Pure360 Creative Guidelines for Email Marketing

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This guide is aimed at people who intend to create hard core HTML content for use as emails. It provides a sufficient overview of the HTML, which inboxes will render in order for coders to create good looking emails, that will look the same when rendered in every inbox they are sent to.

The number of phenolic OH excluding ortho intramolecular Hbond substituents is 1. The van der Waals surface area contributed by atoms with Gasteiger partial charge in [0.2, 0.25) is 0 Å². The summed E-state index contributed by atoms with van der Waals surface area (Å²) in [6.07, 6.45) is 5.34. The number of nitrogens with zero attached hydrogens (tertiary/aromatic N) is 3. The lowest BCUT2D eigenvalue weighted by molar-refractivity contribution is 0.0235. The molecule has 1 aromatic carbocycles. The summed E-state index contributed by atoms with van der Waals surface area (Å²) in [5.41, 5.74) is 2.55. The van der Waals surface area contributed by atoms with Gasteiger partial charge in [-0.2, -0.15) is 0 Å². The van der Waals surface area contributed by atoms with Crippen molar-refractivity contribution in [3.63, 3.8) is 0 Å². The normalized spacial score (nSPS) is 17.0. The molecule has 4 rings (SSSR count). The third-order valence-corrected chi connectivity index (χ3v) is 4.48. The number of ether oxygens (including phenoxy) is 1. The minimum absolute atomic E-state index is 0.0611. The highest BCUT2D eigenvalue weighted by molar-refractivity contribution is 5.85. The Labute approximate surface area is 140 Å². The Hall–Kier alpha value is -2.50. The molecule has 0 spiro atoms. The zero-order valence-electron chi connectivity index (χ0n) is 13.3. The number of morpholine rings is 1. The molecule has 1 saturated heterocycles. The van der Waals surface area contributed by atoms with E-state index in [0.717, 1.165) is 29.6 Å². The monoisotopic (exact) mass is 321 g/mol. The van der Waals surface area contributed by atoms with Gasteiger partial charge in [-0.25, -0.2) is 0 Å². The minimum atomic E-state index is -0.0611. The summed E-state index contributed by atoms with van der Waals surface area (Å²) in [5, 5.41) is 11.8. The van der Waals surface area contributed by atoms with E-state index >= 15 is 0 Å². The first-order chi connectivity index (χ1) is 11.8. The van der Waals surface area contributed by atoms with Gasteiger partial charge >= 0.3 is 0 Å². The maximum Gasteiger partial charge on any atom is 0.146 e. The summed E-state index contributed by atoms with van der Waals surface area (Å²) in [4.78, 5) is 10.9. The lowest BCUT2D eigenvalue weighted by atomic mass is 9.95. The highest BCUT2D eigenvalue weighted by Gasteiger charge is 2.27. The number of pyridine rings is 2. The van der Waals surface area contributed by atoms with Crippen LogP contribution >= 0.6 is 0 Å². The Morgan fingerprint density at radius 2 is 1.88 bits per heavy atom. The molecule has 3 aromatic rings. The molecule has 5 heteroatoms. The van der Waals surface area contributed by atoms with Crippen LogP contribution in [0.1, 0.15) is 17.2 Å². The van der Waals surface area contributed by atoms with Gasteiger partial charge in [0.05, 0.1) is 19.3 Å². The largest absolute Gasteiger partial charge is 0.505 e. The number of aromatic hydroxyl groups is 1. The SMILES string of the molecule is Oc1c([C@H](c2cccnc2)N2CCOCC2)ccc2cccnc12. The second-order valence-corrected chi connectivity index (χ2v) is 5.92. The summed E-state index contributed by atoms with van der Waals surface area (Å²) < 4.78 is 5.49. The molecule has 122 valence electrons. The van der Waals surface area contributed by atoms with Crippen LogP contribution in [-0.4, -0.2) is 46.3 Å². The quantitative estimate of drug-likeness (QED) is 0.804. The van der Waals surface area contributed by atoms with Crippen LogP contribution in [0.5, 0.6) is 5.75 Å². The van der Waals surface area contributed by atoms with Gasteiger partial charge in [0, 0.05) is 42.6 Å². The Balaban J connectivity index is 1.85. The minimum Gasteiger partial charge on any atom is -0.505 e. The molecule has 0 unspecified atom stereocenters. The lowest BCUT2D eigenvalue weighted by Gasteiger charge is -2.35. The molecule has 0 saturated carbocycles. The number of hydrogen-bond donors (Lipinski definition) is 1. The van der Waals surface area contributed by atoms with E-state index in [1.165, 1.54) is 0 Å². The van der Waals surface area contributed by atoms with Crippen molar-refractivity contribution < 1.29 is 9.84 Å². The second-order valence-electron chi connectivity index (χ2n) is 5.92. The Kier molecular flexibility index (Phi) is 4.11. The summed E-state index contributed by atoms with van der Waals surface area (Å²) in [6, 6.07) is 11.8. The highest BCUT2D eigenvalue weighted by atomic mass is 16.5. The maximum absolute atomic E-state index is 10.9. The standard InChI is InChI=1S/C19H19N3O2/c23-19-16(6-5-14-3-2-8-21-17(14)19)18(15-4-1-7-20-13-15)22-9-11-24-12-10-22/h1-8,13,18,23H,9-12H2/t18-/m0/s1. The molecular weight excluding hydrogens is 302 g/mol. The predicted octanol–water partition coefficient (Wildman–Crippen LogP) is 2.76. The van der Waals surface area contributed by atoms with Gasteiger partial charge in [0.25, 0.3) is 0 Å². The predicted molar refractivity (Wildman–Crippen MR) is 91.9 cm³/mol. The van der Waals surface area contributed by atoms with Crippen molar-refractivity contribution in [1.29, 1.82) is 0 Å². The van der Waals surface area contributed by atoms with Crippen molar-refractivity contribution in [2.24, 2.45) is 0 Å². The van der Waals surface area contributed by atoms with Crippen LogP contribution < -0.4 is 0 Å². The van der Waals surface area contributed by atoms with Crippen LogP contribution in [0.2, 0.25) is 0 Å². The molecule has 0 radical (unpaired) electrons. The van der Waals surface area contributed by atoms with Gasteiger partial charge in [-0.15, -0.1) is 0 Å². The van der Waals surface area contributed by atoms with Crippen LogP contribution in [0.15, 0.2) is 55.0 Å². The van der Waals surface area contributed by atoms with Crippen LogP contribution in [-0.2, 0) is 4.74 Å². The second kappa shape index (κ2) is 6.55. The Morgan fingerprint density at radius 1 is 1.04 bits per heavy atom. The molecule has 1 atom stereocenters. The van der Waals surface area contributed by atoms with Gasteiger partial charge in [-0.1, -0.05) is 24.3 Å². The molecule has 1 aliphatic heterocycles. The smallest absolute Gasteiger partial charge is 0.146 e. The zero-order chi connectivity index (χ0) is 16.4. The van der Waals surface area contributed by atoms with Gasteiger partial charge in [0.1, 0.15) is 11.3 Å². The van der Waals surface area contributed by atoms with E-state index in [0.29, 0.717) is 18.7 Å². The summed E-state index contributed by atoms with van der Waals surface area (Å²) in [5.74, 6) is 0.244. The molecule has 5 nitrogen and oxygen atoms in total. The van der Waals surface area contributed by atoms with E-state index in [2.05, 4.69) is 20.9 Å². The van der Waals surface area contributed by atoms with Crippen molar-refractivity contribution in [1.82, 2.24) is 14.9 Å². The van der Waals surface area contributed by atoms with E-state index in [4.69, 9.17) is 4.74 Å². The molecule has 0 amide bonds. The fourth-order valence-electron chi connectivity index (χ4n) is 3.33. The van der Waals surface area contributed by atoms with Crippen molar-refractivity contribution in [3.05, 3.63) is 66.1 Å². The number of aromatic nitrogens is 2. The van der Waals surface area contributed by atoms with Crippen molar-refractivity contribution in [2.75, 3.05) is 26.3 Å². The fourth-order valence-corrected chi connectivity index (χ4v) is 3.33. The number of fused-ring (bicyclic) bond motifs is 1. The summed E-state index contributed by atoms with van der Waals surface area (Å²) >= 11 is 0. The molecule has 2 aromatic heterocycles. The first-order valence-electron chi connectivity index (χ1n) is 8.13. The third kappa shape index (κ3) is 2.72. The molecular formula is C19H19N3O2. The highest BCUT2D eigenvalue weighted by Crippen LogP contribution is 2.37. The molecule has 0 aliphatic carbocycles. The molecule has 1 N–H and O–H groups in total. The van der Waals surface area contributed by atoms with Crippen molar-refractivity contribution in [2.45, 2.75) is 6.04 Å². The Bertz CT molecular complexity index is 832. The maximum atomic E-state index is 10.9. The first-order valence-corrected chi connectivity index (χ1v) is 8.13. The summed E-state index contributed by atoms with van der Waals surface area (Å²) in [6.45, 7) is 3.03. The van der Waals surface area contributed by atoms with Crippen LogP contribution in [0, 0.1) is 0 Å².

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Pure360 Creative Guidelines for Email Marketing

  1. 1. Version 2.1